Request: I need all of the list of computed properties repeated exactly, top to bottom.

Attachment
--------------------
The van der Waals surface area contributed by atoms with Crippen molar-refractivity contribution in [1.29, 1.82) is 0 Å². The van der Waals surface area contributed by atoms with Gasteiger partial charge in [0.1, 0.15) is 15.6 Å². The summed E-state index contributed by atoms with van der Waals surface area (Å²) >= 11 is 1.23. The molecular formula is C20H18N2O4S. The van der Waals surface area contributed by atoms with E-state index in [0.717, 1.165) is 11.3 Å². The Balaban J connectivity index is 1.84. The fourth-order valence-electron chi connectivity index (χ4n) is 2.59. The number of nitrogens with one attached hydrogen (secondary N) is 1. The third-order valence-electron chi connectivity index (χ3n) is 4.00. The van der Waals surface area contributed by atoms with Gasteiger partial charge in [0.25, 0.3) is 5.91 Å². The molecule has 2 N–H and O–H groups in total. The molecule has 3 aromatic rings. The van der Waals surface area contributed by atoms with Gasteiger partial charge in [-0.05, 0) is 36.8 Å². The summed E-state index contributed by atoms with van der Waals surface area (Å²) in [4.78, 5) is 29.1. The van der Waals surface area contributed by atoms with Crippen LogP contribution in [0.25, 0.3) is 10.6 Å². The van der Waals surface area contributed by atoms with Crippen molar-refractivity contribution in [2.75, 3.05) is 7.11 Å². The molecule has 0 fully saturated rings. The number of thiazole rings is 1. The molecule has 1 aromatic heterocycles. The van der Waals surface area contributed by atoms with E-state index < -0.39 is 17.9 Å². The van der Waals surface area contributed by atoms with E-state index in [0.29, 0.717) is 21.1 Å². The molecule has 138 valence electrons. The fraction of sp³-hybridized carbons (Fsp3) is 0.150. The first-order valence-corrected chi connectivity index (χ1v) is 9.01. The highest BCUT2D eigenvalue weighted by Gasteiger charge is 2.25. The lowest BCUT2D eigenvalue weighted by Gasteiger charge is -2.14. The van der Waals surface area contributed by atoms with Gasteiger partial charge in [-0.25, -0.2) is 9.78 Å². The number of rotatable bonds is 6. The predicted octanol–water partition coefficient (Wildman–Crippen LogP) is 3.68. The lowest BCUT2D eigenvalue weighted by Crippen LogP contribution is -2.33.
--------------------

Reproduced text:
The van der Waals surface area contributed by atoms with Crippen molar-refractivity contribution in [1.29, 1.82) is 0 Å². The van der Waals surface area contributed by atoms with Gasteiger partial charge in [0.1, 0.15) is 15.6 Å². The summed E-state index contributed by atoms with van der Waals surface area (Å²) >= 11 is 1.23. The molecular formula is C20H18N2O4S. The van der Waals surface area contributed by atoms with E-state index in [0.717, 1.165) is 11.3 Å². The Balaban J connectivity index is 1.84. The fourth-order valence-electron chi connectivity index (χ4n) is 2.59. The number of nitrogens with one attached hydrogen (secondary N) is 1. The third-order valence-electron chi connectivity index (χ3n) is 4.00. The van der Waals surface area contributed by atoms with Gasteiger partial charge in [0.25, 0.3) is 5.91 Å². The molecule has 2 N–H and O–H groups in total. The molecule has 3 aromatic rings. The van der Waals surface area contributed by atoms with Gasteiger partial charge in [-0.05, 0) is 36.8 Å². The summed E-state index contributed by atoms with van der Waals surface area (Å²) in [4.78, 5) is 29.1. The van der Waals surface area contributed by atoms with Crippen LogP contribution in [0.25, 0.3) is 10.6 Å². The van der Waals surface area contributed by atoms with Crippen molar-refractivity contribution in [2.75, 3.05) is 7.11 Å². The molecule has 0 fully saturated rings. The number of thiazole rings is 1. The molecule has 1 aromatic heterocycles. The van der Waals surface area contributed by atoms with E-state index < -0.39 is 17.9 Å². The van der Waals surface area contributed by atoms with E-state index in [0.29, 0.717) is 21.1 Å². The molecule has 138 valence electrons. The fraction of sp³-hybridized carbons (Fsp3) is 0.150. The first-order valence-corrected chi connectivity index (χ1v) is 9.01. The highest BCUT2D eigenvalue weighted by Gasteiger charge is 2.25. The lowest BCUT2D eigenvalue weighted by Gasteiger charge is -2.14. The van der Waals surface area contributed by atoms with Gasteiger partial charge in [-0.25, -0.2) is 9.78 Å². The number of rotatable bonds is 6. The predicted octanol–water partition coefficient (Wildman–Crippen LogP) is 3.68. The lowest BCUT2D eigenvalue weighted by Crippen LogP contribution is -2.33.